I planned a small food blogger retreat recently, and it was quite a success. Why would you want to plan a blogger retreat? That’s a very good question. Food blog conferences are largely impersonal, and it’s hard to really get down to business and learn from each other. Small gatherings are the way to go. You learn best from just sitting down with a group of people and sharing, sharing, sharing. So here are a few tips on How to Plan a Retreat… a food blogger retreat or any business retreat, really!
Choosing a place to stay: I had planned to host my first blogger retreat in my home… then disaster struck! We had a pipe leak and soon our kitchen was practically demolished. Plan B: I called my CPA to discuss renting a house, and she assured me it would be a write-off as long as I kept a good agenda of the weekend. So that’s what I chose to do! I’d suggest three nights, so you have two, full days together. Here are a few things to think about when choosing a place for all of the bloggers to stay:
- Would you feel at ease hosting these people in your own home? Are there enough places to sleep where no one is going to feel uncomfortable? Is your family going to be present, and will that be awkward? Do you have a good kitchen for cooking together? Are there places to visit in your town that are interesting? Are there good restaurants or food-themed places to visit?
- You could always try to contact local places to get the lodging sponsored. You might consider proposing to them that you’ll be writing about their venue on your website, but you’d also need to inquire about the attendees’ interest in writing about it as well. Keep in mind that if you choose a hotel, you’ll need a good spot for gathering. Being housed separately makes it a little more difficult to get together and really bond. A large house with several bedrooms and a large, central living area (and outdoor gathering area, too!) is a nice option, if you’re able to find something like that.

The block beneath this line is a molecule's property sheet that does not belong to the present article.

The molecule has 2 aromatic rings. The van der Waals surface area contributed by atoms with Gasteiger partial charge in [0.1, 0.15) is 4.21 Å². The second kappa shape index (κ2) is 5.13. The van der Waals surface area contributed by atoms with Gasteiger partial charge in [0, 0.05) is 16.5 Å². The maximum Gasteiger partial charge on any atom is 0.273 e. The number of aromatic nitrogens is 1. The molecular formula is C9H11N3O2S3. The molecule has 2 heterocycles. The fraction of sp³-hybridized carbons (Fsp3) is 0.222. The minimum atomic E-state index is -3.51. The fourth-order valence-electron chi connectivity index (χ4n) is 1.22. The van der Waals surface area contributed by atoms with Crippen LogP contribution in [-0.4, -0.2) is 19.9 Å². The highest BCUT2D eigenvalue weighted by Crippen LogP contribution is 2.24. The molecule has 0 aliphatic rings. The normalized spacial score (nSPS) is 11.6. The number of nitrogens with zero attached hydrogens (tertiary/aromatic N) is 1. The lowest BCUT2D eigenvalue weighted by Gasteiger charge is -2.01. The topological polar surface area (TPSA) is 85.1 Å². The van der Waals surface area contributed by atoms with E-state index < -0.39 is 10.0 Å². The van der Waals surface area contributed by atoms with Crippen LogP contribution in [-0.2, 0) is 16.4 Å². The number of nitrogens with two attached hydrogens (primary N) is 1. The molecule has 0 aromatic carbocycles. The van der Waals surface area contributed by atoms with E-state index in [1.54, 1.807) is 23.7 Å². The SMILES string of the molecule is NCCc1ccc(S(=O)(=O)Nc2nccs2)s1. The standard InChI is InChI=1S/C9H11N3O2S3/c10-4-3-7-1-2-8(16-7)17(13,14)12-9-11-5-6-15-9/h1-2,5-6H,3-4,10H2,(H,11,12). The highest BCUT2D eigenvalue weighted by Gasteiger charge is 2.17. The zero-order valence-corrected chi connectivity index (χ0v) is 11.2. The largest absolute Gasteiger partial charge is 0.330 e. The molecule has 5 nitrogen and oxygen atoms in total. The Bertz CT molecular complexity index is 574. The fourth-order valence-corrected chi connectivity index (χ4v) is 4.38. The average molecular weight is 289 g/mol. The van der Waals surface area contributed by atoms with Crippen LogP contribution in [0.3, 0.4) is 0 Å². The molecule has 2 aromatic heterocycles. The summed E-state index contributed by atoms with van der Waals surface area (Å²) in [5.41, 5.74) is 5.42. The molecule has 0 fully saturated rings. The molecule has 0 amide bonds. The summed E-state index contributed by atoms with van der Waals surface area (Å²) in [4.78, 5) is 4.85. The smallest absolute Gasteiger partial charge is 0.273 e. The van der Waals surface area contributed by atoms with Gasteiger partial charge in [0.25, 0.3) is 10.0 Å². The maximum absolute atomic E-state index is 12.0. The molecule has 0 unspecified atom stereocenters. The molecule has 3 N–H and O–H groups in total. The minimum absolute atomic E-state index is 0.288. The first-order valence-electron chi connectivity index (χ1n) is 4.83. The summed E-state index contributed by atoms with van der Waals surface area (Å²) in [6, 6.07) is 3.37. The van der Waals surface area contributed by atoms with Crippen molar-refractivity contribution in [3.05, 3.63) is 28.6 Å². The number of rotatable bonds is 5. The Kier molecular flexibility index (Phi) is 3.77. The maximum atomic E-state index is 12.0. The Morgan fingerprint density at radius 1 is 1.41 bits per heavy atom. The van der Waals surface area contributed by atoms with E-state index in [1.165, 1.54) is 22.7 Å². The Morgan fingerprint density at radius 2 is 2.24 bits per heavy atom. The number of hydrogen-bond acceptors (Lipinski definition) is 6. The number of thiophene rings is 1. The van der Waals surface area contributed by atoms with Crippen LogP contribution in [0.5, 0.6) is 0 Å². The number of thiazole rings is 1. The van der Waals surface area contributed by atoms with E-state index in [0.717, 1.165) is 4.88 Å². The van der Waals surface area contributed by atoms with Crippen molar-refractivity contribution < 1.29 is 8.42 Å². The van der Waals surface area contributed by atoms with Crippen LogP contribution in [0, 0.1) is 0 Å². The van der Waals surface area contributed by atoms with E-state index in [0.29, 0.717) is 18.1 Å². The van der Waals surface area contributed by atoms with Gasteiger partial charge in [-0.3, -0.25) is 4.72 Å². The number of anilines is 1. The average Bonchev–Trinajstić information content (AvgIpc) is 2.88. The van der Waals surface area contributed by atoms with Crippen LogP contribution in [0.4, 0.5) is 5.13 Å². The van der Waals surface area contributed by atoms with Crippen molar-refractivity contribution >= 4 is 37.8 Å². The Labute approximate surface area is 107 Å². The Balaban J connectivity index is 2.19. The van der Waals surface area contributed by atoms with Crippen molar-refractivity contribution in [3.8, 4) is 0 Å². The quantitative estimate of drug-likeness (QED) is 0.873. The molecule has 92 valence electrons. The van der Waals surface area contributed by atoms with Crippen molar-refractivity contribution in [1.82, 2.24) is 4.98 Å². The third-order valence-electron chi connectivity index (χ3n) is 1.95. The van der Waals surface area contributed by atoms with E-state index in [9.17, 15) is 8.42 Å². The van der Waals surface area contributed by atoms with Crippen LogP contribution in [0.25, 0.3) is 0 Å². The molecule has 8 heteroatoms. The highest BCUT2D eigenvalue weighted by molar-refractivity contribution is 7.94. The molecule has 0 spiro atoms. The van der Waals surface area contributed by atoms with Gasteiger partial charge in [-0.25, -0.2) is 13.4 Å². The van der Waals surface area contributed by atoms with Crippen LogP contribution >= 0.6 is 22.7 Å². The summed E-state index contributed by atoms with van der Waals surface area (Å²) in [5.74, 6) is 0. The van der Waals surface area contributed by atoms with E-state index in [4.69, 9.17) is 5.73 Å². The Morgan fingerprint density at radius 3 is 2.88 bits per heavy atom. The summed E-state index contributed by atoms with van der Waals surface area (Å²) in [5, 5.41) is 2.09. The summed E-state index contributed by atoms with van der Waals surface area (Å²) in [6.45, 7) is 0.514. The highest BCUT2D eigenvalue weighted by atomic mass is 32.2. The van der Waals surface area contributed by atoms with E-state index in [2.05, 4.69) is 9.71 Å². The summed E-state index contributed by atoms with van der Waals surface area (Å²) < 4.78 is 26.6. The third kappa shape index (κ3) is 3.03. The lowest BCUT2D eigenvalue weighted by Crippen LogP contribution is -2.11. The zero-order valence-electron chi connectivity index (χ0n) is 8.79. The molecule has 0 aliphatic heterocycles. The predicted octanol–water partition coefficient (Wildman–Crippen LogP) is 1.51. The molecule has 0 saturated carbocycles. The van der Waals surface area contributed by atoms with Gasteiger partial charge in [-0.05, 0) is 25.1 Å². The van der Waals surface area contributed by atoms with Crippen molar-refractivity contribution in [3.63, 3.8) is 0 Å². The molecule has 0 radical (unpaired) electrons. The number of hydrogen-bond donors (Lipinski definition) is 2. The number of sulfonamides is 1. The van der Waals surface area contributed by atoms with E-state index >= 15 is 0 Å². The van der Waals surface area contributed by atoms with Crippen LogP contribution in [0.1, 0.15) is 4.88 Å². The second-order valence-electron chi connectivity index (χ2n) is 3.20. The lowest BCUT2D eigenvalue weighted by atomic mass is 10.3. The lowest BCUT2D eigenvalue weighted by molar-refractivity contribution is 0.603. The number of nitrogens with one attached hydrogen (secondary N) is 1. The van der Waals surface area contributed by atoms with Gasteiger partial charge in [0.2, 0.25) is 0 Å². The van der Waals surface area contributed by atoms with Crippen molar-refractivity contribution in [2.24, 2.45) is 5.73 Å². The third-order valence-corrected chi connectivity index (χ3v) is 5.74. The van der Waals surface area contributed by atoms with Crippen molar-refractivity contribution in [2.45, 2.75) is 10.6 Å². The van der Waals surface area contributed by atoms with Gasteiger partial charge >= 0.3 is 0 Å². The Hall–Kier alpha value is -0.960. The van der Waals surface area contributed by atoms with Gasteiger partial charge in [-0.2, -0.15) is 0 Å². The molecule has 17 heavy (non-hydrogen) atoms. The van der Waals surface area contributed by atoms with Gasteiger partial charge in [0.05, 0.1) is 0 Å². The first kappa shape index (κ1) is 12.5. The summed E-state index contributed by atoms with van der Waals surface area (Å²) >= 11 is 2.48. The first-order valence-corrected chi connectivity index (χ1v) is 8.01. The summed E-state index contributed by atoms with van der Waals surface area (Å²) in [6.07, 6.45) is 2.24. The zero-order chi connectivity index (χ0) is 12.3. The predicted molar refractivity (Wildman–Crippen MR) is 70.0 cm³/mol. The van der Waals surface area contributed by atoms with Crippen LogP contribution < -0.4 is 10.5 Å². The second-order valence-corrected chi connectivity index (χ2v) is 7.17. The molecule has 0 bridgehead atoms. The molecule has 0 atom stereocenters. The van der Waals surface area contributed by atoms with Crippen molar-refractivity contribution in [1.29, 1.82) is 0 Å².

- Renting a house on your own (or with a co-host) is a good option, especially if you are in need of a big write-off 🙂 I suppose you could ask each attendee to pitch in too, if that’s the route you wish to take. It is nice, however, to be able to offer the retreat to your invitees and just tell them that all they need is to cover their flight. If you’re booking slightly off-season, it will be more affordable. Check VRBO.com, AirBnB, HomeAway.com. Take a chance, email the owners to tell them what you’re doing, and they might give you somewhat of a discount (especially if they know you will feature their property or mention them on social media). I was able to get quite a good deal on a really awesome house.
- Think of the time of year and where you are hosting. Is weather going to be a problem for those flying in?
- One thing for sure: make sure there is a good WiFi connection. And hot tubs are a big, fat bonus! A venue with a well-stocked kitchen is KEY.
How to select attendees: This is a big decision. Expect the food blogging world to be envious of what you have planned and bummed that they weren’t invited. But know this… you can only invite a handful of people, and there are a lot of things that play into the decision you make about who you want to attend. For my first retreat, I invited a few people that I had known in the blogging world for a very long time (since I originally was going to host it in my own home). I knew we would have great things to share with each other and that they wouldn’t feel awkward staying in my house. For my next retreat, I’ll be using the guidelines listed below! Here are some things to think about:
- You are hosting a blogging retreat with a very small group- so you want to invite people that can learn from each other. It’s important to think about who you want to invite and what they might have to contribute to the group. That doesn’t necessarily mean that you need to invite all experienced bloggers. There are newer bloggers too who are very talented and have a lot to share. Those are good people to learn from too. Or perhaps you would like to invite a mix of seasoned and newer bloggers. Gather people with similar interests but varied backgrounds who can share their tips, their goals, their aspirations that may not be your own expertise, but you can learn from them. Put a lot of thought into who you are inviting.
- Something very important about the people you invite: they should be a group that is going to get along. Now… you might be saying, “Of course everyone is going to get along!” Not necessarily so. Things to think about: who is okay with sharing a bedroom with twin beds or a bunk (or even sharing a king bed), is this a wine-drinking crowd or a crowd of non-drinkers, are there dietary restrictions you need to attend to, and will a group of really young, single bloggers mixed with older bloggers who have families be a good mix?